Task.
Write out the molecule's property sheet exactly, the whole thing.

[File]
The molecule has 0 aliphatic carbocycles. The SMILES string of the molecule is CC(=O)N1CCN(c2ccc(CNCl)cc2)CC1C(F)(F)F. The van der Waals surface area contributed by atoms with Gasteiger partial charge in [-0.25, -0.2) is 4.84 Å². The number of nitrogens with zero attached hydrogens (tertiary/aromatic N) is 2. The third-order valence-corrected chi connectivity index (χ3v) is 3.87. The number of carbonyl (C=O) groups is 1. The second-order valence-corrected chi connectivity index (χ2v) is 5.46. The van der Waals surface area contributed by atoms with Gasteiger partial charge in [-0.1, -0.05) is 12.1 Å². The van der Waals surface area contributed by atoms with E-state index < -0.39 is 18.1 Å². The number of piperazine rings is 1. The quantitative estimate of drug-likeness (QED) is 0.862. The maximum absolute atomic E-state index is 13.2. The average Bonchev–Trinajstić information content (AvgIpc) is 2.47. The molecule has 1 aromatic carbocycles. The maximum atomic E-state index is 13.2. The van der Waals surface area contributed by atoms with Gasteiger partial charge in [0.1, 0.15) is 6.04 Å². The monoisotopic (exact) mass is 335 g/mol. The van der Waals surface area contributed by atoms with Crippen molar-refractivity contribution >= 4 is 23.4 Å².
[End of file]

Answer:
The molecule has 0 aliphatic carbocycles. The SMILES string of the molecule is CC(=O)N1CCN(c2ccc(CNCl)cc2)CC1C(F)(F)F. The van der Waals surface area contributed by atoms with Gasteiger partial charge in [-0.25, -0.2) is 4.84 Å². The number of nitrogens with zero attached hydrogens (tertiary/aromatic N) is 2. The third-order valence-corrected chi connectivity index (χ3v) is 3.87. The number of carbonyl (C=O) groups is 1. The second-order valence-corrected chi connectivity index (χ2v) is 5.46. The van der Waals surface area contributed by atoms with Gasteiger partial charge in [-0.1, -0.05) is 12.1 Å². The van der Waals surface area contributed by atoms with E-state index < -0.39 is 18.1 Å². The number of piperazine rings is 1. The quantitative estimate of drug-likeness (QED) is 0.862. The maximum absolute atomic E-state index is 13.2. The average Bonchev–Trinajstić information content (AvgIpc) is 2.47. The molecule has 1 aromatic carbocycles. The maximum atomic E-state index is 13.2. The van der Waals surface area contributed by atoms with Gasteiger partial charge in [0.1, 0.15) is 6.04 Å². The monoisotopic (exact) mass is 335 g/mol. The van der Waals surface area contributed by atoms with Crippen molar-refractivity contribution >= 4 is 23.4 Å².